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VAV air system mixed with constant volume diffusers

Hi Luke-

I suspect your 1.5 inches is too high for one thing. If you assume (as I must for I am not there) that the ductwork downstream of your furthest VAV box imposes maybe 0.20 inches, your VAV box itself might impose 0.50 inches if tightly sized, then add another 0.25 inches as a control pressure margin, you will only need 1.0 inches or less <i>at that point</i>, the inlet of that furthest VAV box.

That is another 0.50 inches you have to knock down. Most of my VAV systems (12,000 to 50,000 CFM or more) can operate at an initial setting of 1.25 inches or less.

A blast gate (the kind where the plate seals into a pocket, not the cut-off type used in dust collection, which would leak badly) can take off 100% of the pressure (if closed naturally) and anything in-between. I have used them and bored a hole with a Greenlee punch in the center as an orifice plate. You can find tables which can tell you how large a hole will pass how much air at a given pressure to guide you. If cut too large (happens), a pivot shutter on the upstream side, secured by a Tek Screw, will adjust this precisely. Such a deal.


Key is, when you do this, it can and will create noise. This is why you need to install these as far upstream from the diffuser as possible to allow the noise to dissipate.

Here is another tip, not that you asked: Next job you design, install the duct as a "ring duct". This shares pressure between say east and west exposures and allows the system to run at even lower SP settings. The furthest VAV box is effectively served by two mains coming from different directions. You can get away with 0.75 inches or so. Key is though, control the pressure at or near the furthest VAV box, not the usual "75% from the fan" measuring point.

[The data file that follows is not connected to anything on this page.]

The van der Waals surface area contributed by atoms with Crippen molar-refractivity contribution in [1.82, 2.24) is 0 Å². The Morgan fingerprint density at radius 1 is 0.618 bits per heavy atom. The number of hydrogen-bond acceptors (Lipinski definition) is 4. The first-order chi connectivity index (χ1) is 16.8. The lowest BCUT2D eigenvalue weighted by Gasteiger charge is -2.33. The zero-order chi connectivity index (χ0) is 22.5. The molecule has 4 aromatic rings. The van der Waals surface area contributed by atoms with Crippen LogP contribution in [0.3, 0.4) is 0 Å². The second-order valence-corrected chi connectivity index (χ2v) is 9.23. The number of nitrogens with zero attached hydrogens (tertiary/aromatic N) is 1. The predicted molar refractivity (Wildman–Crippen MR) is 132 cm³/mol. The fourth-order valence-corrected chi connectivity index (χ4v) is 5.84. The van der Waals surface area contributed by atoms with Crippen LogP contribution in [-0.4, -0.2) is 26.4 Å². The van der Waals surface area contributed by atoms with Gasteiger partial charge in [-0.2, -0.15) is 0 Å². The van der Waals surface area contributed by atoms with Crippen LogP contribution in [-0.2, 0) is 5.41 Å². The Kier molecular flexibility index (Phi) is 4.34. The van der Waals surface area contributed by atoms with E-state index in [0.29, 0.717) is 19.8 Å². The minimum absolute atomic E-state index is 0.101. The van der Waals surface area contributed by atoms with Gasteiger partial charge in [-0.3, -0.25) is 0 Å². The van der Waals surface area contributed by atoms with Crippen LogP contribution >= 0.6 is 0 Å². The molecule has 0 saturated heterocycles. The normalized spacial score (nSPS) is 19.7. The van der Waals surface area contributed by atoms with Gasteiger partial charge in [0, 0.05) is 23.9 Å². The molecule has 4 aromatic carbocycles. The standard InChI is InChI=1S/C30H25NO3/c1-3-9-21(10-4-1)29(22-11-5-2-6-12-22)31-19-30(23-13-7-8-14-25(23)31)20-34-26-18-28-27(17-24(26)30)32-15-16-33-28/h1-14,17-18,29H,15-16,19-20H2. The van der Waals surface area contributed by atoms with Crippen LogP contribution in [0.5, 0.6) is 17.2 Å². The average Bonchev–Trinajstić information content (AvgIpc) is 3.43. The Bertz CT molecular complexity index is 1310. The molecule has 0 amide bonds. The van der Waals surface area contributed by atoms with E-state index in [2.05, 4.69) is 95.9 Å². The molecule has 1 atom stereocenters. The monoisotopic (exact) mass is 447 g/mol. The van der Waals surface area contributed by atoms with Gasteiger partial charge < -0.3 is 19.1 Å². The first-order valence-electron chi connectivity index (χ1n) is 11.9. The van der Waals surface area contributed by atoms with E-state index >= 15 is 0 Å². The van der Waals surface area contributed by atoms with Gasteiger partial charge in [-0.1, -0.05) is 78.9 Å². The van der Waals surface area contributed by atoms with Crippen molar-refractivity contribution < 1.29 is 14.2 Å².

What do you think?
"If you do not know the answer, say, "I do not know the answer", and you will be correct!"



-Ernie White, my Dad

Comments

  • Luke_4
    Luke_4 Member Posts: 2
    Can a VAV system have constant volume diffusers?

    Did anybody experience a VAV air system mixed with constant volume diffusers? Does it work if the constant volume diffusers are less than 20% of the air flow? In my case there is an entire floor served by one air handler with variable speed fans. The air system has VAV boxes but in the same time has a number of diffusers tapped off ahead of VAV boxex. These diffusers which represent about 20% of the entire air flow don't have a VAV box and are noisy. Any suggestions how to corect the problem at this stage?
  • Brad White
    Brad White Member Posts: 2,393
    CV on VAV

    I think you are finding a common mis-application. In any VAV system, every diffuser must be governed by an upstream regulating device (VAV box).

    As you are finding out, those unregulated diffusers are becoming noisy but also pass air entirely dependently on the pressure in the ductwork. Add to that, VAV systems tend to run at higher static pressures in order to maintain control ("some pressure to work against", I call it.)